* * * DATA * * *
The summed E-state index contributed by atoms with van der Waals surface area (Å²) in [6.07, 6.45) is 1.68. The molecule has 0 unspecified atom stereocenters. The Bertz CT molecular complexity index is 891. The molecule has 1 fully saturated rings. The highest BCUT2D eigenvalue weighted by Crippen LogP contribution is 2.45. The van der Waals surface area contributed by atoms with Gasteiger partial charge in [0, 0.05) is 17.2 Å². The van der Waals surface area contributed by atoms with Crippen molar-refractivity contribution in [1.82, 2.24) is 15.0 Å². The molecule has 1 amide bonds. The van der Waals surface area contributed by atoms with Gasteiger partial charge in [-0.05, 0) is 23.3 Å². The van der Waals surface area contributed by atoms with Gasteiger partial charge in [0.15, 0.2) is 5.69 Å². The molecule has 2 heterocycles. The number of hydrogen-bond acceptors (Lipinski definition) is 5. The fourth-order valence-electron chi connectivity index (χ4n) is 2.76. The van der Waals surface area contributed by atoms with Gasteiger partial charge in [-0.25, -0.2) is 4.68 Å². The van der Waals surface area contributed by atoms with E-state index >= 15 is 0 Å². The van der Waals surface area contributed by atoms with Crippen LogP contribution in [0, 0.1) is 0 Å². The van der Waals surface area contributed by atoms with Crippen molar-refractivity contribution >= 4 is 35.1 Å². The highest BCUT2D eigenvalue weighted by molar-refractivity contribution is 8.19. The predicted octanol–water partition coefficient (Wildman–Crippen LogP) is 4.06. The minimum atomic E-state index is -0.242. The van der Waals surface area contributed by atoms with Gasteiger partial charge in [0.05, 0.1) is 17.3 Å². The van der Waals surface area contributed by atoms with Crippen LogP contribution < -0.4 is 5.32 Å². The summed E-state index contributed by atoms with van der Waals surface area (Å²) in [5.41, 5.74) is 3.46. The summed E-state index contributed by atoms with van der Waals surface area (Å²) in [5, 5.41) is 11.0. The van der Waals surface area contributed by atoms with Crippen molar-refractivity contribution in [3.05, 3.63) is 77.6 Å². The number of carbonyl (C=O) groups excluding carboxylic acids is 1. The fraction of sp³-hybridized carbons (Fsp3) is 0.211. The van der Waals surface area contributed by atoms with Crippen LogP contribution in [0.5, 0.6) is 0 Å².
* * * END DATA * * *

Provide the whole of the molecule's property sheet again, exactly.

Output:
The summed E-state index contributed by atoms with van der Waals surface area (Å²) in [6.07, 6.45) is 1.68. The molecule has 0 unspecified atom stereocenters. The Bertz CT molecular complexity index is 891. The molecule has 1 fully saturated rings. The highest BCUT2D eigenvalue weighted by Crippen LogP contribution is 2.45. The van der Waals surface area contributed by atoms with Gasteiger partial charge in [0, 0.05) is 17.2 Å². The van der Waals surface area contributed by atoms with Crippen molar-refractivity contribution in [1.82, 2.24) is 15.0 Å². The molecule has 1 amide bonds. The van der Waals surface area contributed by atoms with Gasteiger partial charge in [-0.05, 0) is 23.3 Å². The van der Waals surface area contributed by atoms with Gasteiger partial charge in [0.15, 0.2) is 5.69 Å². The molecule has 2 heterocycles. The number of hydrogen-bond acceptors (Lipinski definition) is 5. The fourth-order valence-electron chi connectivity index (χ4n) is 2.76. The van der Waals surface area contributed by atoms with Gasteiger partial charge in [-0.25, -0.2) is 4.68 Å². The van der Waals surface area contributed by atoms with E-state index >= 15 is 0 Å². The van der Waals surface area contributed by atoms with Crippen LogP contribution in [0, 0.1) is 0 Å². The van der Waals surface area contributed by atoms with Crippen molar-refractivity contribution >= 4 is 35.1 Å². The highest BCUT2D eigenvalue weighted by molar-refractivity contribution is 8.19. The predicted octanol–water partition coefficient (Wildman–Crippen LogP) is 4.06. The minimum atomic E-state index is -0.242. The van der Waals surface area contributed by atoms with Gasteiger partial charge in [0.05, 0.1) is 17.3 Å². The van der Waals surface area contributed by atoms with Crippen LogP contribution < -0.4 is 5.32 Å². The summed E-state index contributed by atoms with van der Waals surface area (Å²) in [5.41, 5.74) is 3.46. The summed E-state index contributed by atoms with van der Waals surface area (Å²) in [5, 5.41) is 11.0. The van der Waals surface area contributed by atoms with Crippen molar-refractivity contribution in [3.05, 3.63) is 77.6 Å². The number of carbonyl (C=O) groups excluding carboxylic acids is 1. The fraction of sp³-hybridized carbons (Fsp3) is 0.211. The van der Waals surface area contributed by atoms with Crippen LogP contribution in [0.5, 0.6) is 0 Å².